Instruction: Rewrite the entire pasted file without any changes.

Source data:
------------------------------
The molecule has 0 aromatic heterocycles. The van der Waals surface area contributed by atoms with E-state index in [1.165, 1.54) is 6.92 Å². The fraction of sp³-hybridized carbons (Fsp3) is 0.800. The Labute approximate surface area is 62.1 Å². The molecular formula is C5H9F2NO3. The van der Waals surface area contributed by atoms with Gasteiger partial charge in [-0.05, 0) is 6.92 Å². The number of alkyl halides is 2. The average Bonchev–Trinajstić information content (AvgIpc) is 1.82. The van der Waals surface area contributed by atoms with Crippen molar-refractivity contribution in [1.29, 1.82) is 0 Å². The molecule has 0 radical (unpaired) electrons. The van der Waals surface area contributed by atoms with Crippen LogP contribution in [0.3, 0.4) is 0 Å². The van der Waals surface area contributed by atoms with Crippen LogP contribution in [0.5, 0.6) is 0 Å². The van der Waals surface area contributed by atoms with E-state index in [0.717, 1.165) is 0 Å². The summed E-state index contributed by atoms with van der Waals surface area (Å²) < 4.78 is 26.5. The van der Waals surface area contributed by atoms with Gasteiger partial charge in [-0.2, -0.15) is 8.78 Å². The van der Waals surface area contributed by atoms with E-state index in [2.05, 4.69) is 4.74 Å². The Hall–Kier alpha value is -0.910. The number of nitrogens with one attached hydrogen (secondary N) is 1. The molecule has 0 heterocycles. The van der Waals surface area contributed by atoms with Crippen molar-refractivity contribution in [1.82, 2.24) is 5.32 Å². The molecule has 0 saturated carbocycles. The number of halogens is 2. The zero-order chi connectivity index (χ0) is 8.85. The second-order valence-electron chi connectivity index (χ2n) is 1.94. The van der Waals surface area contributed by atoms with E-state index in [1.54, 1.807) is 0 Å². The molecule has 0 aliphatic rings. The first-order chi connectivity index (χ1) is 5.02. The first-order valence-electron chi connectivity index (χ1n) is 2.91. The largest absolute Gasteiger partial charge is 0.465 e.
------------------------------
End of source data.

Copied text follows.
The molecule has 0 aromatic heterocycles. The van der Waals surface area contributed by atoms with E-state index in [1.165, 1.54) is 6.92 Å². The fraction of sp³-hybridized carbons (Fsp3) is 0.800. The Labute approximate surface area is 62.1 Å². The molecular formula is C5H9F2NO3. The van der Waals surface area contributed by atoms with Gasteiger partial charge in [-0.05, 0) is 6.92 Å². The number of alkyl halides is 2. The average Bonchev–Trinajstić information content (AvgIpc) is 1.82. The van der Waals surface area contributed by atoms with Crippen molar-refractivity contribution in [1.29, 1.82) is 0 Å². The molecule has 0 radical (unpaired) electrons. The van der Waals surface area contributed by atoms with Crippen LogP contribution in [0.3, 0.4) is 0 Å². The van der Waals surface area contributed by atoms with Crippen LogP contribution in [0.5, 0.6) is 0 Å². The van der Waals surface area contributed by atoms with E-state index in [0.717, 1.165) is 0 Å². The summed E-state index contributed by atoms with van der Waals surface area (Å²) < 4.78 is 26.5. The van der Waals surface area contributed by atoms with Gasteiger partial charge in [-0.2, -0.15) is 8.78 Å². The van der Waals surface area contributed by atoms with E-state index in [2.05, 4.69) is 4.74 Å². The Hall–Kier alpha value is -0.910. The number of nitrogens with one attached hydrogen (secondary N) is 1. The molecule has 0 heterocycles. The van der Waals surface area contributed by atoms with Crippen molar-refractivity contribution in [1.82, 2.24) is 5.32 Å². The molecule has 0 saturated carbocycles. The number of halogens is 2. The zero-order chi connectivity index (χ0) is 8.85. The second-order valence-electron chi connectivity index (χ2n) is 1.94. The van der Waals surface area contributed by atoms with E-state index in [1.54, 1.807) is 0 Å². The molecule has 0 aliphatic rings. The first-order chi connectivity index (χ1) is 5.02. The first-order valence-electron chi connectivity index (χ1n) is 2.91. The largest absolute Gasteiger partial charge is 0.465 e.